HMD Global has launched its own Mobile Virtual Network Operator (MVNO) in the UK, using EE’s network to deliver connectivity to Nokia smartphone owners.
From today, customers who buy a new device from Nokia.com will be given the option to take out a monthly tariff that combines unlimited calls and texts with a data allowance.
There is no minimum term on any of the plans but there are introductory three-month bundles that offer a discount on the usual monthly price of £15 a month for 10GB, £18 for 15GB and £25 for 25GB.
HMD believes the growing market for flexible SIM-Only contracts is being driven by a desire for flexibility and that the pandemic has made people less tolerant of poor coverage at home and less attracted to perks like free coffees and cinema tickets.
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There is now a greater willingness to switch operator, and this presents an opportunity for MVNOs, which do not operate their own radio equipment but instead use networks operated by one of the four major operators (EE, O2, Three and Vodafone) to power their services.
“This offers a ‘one stop shop’ for connectivity and handsets and consumers,” said Omar Riaz, HMD Global’s UK General Manager. “The tariffs have the value of a monthly subscription and the flexibility of Pay as you go. We are going to expand and introduce new price points in the future.”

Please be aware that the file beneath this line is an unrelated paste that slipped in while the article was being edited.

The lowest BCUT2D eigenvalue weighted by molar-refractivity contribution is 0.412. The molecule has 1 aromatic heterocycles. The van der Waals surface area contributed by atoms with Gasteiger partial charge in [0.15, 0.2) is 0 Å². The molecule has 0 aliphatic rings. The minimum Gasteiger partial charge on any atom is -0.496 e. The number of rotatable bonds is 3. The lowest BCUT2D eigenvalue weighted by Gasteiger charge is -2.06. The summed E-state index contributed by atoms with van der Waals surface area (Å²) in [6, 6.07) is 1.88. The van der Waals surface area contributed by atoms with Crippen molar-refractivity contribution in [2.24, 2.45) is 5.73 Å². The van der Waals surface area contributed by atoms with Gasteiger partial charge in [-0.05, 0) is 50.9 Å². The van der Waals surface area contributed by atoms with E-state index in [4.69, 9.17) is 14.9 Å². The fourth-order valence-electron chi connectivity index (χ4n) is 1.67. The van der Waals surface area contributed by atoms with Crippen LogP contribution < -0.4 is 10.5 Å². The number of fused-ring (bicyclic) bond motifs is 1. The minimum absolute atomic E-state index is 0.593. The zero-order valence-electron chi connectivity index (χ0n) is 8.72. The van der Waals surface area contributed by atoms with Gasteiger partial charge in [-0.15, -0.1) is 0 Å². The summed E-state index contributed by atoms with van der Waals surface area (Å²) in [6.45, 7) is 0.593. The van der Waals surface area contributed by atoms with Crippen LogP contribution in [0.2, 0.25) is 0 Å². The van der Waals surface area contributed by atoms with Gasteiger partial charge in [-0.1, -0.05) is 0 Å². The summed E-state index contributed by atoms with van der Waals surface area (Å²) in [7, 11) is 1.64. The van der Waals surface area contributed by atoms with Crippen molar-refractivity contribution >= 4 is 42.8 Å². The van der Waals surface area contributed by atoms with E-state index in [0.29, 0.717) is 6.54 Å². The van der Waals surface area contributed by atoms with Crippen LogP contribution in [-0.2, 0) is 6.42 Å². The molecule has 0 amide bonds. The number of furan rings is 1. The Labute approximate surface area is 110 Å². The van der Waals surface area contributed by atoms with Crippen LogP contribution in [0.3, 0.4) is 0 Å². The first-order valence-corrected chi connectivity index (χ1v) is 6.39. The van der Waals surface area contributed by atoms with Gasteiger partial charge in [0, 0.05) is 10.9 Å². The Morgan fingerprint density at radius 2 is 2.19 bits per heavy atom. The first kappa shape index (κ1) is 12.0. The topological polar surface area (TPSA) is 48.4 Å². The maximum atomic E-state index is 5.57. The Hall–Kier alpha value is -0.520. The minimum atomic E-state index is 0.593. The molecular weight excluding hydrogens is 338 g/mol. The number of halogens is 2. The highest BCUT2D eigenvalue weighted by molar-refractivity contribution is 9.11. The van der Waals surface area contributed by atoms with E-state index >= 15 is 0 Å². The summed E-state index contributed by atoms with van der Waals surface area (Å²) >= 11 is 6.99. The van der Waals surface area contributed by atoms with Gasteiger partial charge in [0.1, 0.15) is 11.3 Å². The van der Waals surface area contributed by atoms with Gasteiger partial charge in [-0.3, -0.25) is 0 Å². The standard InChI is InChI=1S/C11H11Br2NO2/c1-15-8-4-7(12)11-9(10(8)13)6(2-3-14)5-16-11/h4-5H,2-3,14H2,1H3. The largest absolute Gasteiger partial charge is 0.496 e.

The decision to use EE’s network means HMD Mobile will have the widest 4G coverage and the company has confirmed that EE’s 5G network “is on the roadmap”.
The launch coincides with the release of the Nokia X20 and Nokia G10 handsets and the revamp of Nokia.com. HMD Global believes another trend of the pandemic is the acceleration of direct-to-consumer channels and hopes the ability to offer customers the opportunity to purchase airtime and a new phone at the same time will simplify transactions and build those direct relationships.
A greater proportion of sales through its own online channels would also increase margins, but the company is adamant that it wanted to grow overall sales - not take revenues away from retail partners.
Riaz said sales increased by 62% in 2020, despite the obvious Covid challenges, and that 15% of these “incremental” revenues was coming from Nokia.com.
“it’s not taking revenue from our partners,” he said, explaining the company was using targeted digital marketing to identify new leads. “We are targeting a new consumer base that we were not able to target before.”
Analysts also believe the ability for businesses to purchase large volumes of smartphones with airtime could be an attractive way to manage costs. HMD has already indicated that it has plans to digitise its B2B operations in the UK too.
The final part of the equation is sustainability. In addition to a three-year warranty on some devices, anyone who purchases a new Nokia handset in the UK will be ‘gifted’ the ability to plant trees as part of HMD’s partnership with Bristol-based startup Ecologi.
“When customers buy a Nokia device, they should feel good about it,” declared Riaz.
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Steve McCaskill is TechRadar Pro's resident mobile industry expert, covering all aspects of the UK and global news, from operators to service providers and everything in between. He is a former editor of Silicon UK and journalist with over a decade's experience in the technology industry, writing about technology, in particular, telecoms, mobile and sports tech, sports, video games and media.